I believe the connection I had with Charles was not unlike many of those who came to know and love him — a common caring for the earth and all its living creatures. On the other hand, in spite of his steadfast gentleness Charles was never one to suffer fools gladly. Although he rarely displayed it, his critique could be quick and sharp. His priestly vocation was clearly of prophetic form. Such was the person of Father Charles Brandt.
Some friends and associates with Charles Brandt in 2017 at the Comox Valley Regional District office
Now on that beautiful crisp fall September day of 2020, here I was sitting with Charles and a mutual friend, Willa Cannon. As a retired nurse, Willa with her husband Jim helped Father Charles in a myriad of ways. Their earlier work together with the Tsolum River Restoration Society had bonded their goodwill for many years.
The annual meeting of the 3 year old Brandt Oyster River Hermitage Society had been delayed for months because of COVID 19 protocols. Though we had support of at least a dozen friends, Charles called for the meeting to be small — only 3 of us. Previous to the meeting I had sensed an unusual urgency in Charles and likely he knew his time on earth was running short.
During the meeting we made important clarifications about the direction of the Society. Charles wanted to put more emphasis on the action of contemplative prayer and he spoke of our need to be conscious that “Only the Sense of the Sacred can Save Us.” We agreed to add these to our Vision and Purpose. It follows as thus:
The Brandt Oyster River Hermitage Society seeks to fulfill the explicit wishes of Father Charles Brandt, that:
The forest and house of the Hermitage is to be preserved as a peaceful centre for contemplating the spiritual foundations of ecology and nature as a sacred commons, and as a home for a designated Catholic hermit or other contemplative person dedicated to the environment and a life of contemplative prayer, who shares this vision.
The human community and the natural world will go forward into the future as a single sacred community or we will perish in the desert. Only the sense of the sacred can save us.
Our discussion continued. . .
The work of the creating a Land Covenant for the hermitage and forest was already complete thanks to the Comox Valley Land Trust and the work of two or our early directors, biologists Kathryn Jones and Loys Maingon. Now at the meeting Charles gave confirmation of the person he wanted to be the new contemplative resident at the hermitage —Karen Nichols, a Benedictine Oblate.
Charles explained how Karen had helped some years before with archiving the library of Bernard de Aguiar upon his death. Bernard was once a secretary for Thomas Merton and one of the original Hermits of St.John. He later became a potter on Hornby Island. Charles told us that Karen was a woman of prayer who was deeply connected with natural world and also, that her mother had been a conservationist. In Karen’s words, she would continue on with the mandate of the the hermitage to be “a place of prayer and meditation and of conservation awareness”.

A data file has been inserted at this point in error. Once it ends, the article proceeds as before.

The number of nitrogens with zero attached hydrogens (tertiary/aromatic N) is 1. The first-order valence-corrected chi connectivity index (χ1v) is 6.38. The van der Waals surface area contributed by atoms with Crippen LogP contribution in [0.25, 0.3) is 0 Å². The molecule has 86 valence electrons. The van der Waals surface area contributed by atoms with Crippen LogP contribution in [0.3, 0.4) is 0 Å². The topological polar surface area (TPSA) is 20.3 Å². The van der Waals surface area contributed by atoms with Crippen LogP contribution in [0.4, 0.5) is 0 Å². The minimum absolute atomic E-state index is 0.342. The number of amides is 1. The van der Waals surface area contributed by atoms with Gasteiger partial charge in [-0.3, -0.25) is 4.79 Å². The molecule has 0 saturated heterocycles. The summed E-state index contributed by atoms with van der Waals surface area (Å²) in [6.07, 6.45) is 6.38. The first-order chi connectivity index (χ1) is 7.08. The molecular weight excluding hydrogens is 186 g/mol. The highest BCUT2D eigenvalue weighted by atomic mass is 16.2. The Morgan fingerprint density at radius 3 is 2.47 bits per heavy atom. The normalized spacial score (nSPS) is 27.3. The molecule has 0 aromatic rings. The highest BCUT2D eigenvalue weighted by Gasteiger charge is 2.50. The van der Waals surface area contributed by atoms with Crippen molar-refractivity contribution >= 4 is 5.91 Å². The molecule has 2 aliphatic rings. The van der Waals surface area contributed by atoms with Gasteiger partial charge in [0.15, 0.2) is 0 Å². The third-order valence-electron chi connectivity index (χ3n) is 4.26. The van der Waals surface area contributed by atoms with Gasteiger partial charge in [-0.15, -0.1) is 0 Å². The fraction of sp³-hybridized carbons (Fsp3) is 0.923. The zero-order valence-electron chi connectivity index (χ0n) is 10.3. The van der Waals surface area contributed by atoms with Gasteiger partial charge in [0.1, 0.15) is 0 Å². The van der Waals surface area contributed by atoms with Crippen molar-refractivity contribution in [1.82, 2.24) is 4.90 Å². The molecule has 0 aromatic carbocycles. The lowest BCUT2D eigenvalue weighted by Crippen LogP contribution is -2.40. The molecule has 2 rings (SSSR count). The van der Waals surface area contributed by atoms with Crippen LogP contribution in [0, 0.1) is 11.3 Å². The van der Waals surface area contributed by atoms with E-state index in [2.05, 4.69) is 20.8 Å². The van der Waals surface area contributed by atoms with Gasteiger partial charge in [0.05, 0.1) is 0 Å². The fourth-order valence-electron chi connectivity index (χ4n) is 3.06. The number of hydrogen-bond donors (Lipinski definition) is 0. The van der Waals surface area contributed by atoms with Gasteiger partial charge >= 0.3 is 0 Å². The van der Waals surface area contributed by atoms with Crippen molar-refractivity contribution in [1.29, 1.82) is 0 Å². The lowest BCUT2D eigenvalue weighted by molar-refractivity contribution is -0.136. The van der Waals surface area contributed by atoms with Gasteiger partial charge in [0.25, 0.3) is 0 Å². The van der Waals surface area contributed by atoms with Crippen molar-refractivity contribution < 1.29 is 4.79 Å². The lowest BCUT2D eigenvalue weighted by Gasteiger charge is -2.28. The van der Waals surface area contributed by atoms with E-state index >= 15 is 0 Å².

We discussed a few more minor details and in 35 minutes total we were done. “An exceptional meeting,” Charles said.
As we rose from the table that separated us Charles reached across to shake my hand. I reminded him we weren’t supposed to. He grinned and without missing a beat he attempted an elbow bump. The table blocked us. Stepping back with folded hands in prayer I bowed to Charles and likewise he returned this sacred gesture. Without a word, each of us knew — the Sacred in me, recognizes the Sacred in you. This memory I’ll hold in my heart for ever — the final moments with my good friend and life-time mentor, frater Charles A.E. Brandt.
My granddaughter — Bruce Witzel photo
Only 10 days later Charles fell at the hermitage. He emailed people for help, if you can imagine that. A neighbour came over along with another friend, Bruce Wood, a retired doctor. During many of Charles’ last 19 days that he was in the hospital Willa was often with him. Not long before losing consciousness he reached out and took Willa’s little hands and engulfed both of them with-in his hands, big like his heart. The last embrace of a dying man — he gave of himself. Father Charles was true to his Christian faith to the last. . .
An example of Fr. Charles leather work and his book binding skills